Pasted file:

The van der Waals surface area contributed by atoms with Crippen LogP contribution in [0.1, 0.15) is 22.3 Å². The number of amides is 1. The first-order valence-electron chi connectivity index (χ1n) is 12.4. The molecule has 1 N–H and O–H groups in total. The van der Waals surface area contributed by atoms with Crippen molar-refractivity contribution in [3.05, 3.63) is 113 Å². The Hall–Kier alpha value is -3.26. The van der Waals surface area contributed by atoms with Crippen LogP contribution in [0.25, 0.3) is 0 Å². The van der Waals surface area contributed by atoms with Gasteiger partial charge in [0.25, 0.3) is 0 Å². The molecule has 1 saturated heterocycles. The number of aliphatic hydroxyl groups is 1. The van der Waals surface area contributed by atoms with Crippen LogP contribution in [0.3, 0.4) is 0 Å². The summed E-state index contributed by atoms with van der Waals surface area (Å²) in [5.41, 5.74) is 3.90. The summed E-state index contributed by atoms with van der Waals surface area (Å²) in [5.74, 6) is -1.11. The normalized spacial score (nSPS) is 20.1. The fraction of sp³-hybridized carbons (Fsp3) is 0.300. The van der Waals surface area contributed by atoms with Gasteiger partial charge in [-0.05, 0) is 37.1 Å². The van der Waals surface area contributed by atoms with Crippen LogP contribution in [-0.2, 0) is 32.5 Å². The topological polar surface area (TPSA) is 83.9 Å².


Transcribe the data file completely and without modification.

The van der Waals surface area contributed by atoms with Crippen LogP contribution in [0.1, 0.15) is 22.3 Å². The number of amides is 1. The first-order valence-electron chi connectivity index (χ1n) is 12.4. The molecule has 1 N–H and O–H groups in total. The van der Waals surface area contributed by atoms with Crippen molar-refractivity contribution in [3.05, 3.63) is 113 Å². The Hall–Kier alpha value is -3.26. The van der Waals surface area contributed by atoms with Crippen LogP contribution in [0.25, 0.3) is 0 Å². The van der Waals surface area contributed by atoms with Gasteiger partial charge in [0.25, 0.3) is 0 Å². The molecule has 1 saturated heterocycles. The number of aliphatic hydroxyl groups is 1. The van der Waals surface area contributed by atoms with Crippen LogP contribution in [0.3, 0.4) is 0 Å². The summed E-state index contributed by atoms with van der Waals surface area (Å²) in [5.41, 5.74) is 3.90. The summed E-state index contributed by atoms with van der Waals surface area (Å²) in [5.74, 6) is -1.11. The normalized spacial score (nSPS) is 20.1. The fraction of sp³-hybridized carbons (Fsp3) is 0.300. The van der Waals surface area contributed by atoms with Gasteiger partial charge in [-0.05, 0) is 37.1 Å². The van der Waals surface area contributed by atoms with Crippen LogP contribution in [-0.2, 0) is 32.5 Å². The topological polar surface area (TPSA) is 83.9 Å².